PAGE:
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27

 

This is always a dangerous generalization. but is more so around Baba. Incident after incident occurs with its peculiarly lingering forcefulness. Any one of them could be dismissed as coincidence, but not all. The best illustration of this is the story which Ramjoo told a group of four or five of us one morning.

 

Ramjoo Abdullah has been with Baba since 1921. This is the story of how he came to be associated with Him. In the Ahmednagar district in the early twenties there were many discussion circles—some Parsee, some Mohammedan, some Hindu. Ramjoo was a member of a Mohammedan circle led by Dr. Ghani. Baba, who was still widely addressed as Merwan in those days, used to visit many of these circles, among them the circle of which Ramjoo was a member. He would sort of “look over" the members of these circles for potential disciples. Many members of these circles had already become adherents of Baba's. Members of Ramjoo's circle had become Baba devotees and urged Ramjoo to follow Baba also, but Ramjoo did not feel so motivated and remained aloof.

 

Ramjoo lived in Bombay. In November, 1921, Baba's group came down from Poona for a boat outing to one of the islands near Bombay. Some of Ramjoo's friends in the group invited him along. Ramjoo accepted indiffer­ently, and went because he had nothing else to do.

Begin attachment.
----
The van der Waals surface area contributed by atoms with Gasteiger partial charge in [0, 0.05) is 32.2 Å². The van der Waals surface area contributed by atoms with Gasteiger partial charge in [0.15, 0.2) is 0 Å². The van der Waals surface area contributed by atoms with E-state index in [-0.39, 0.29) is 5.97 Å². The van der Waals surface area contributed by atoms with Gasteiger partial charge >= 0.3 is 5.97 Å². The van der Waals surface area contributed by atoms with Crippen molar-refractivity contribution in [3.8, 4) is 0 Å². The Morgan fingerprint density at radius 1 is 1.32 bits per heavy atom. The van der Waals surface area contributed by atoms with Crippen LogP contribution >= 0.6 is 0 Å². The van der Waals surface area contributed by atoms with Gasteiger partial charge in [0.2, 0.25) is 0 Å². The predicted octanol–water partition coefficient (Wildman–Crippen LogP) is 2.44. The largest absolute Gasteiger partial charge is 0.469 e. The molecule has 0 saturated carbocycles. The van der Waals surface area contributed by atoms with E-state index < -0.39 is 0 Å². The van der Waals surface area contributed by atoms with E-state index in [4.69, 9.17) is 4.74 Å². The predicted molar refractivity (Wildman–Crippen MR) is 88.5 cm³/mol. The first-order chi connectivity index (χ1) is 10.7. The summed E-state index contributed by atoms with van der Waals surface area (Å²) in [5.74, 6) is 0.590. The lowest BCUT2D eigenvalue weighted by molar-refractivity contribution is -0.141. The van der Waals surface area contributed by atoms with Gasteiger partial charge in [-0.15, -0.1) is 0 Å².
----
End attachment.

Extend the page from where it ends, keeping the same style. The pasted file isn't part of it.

Once aboard ship, Ramjoo noticed that this was no ordinary discussion group. The members acted toward Baba not as equals, but as disciples. Baba was then not yet observing silence, and discoursed freely to the group. Suddenly He said, "Look at Bombay. Doesn't Bombay look beautiful?" All granted that Bombay looked beautiful receding in the distance. "No," said Baba, "that's not what I mean. A few moments ago we were in Bombay.

 

Then we had to look up at the buildings, and had to turn our heads around to see them all. They seemed so much bigger than we. Now all of Bombay can be framed in our fingers." All agreed that this was an interesting and remarkable point. "No," said Baba, you still don't understand. Is it Bombay which is small, or is it we who are small?"

 

That ended the discussion and Baba went on to other subjects. This, however, stuck in Ramjoo's mind and bothered him. Try as he would, he could not get it out. So he started to steal glances at Baba to see whether He was watching him, but Baba never took notice of him and went unconcernedly on as ever discoursing to the group. Ramjoo wondered about

 

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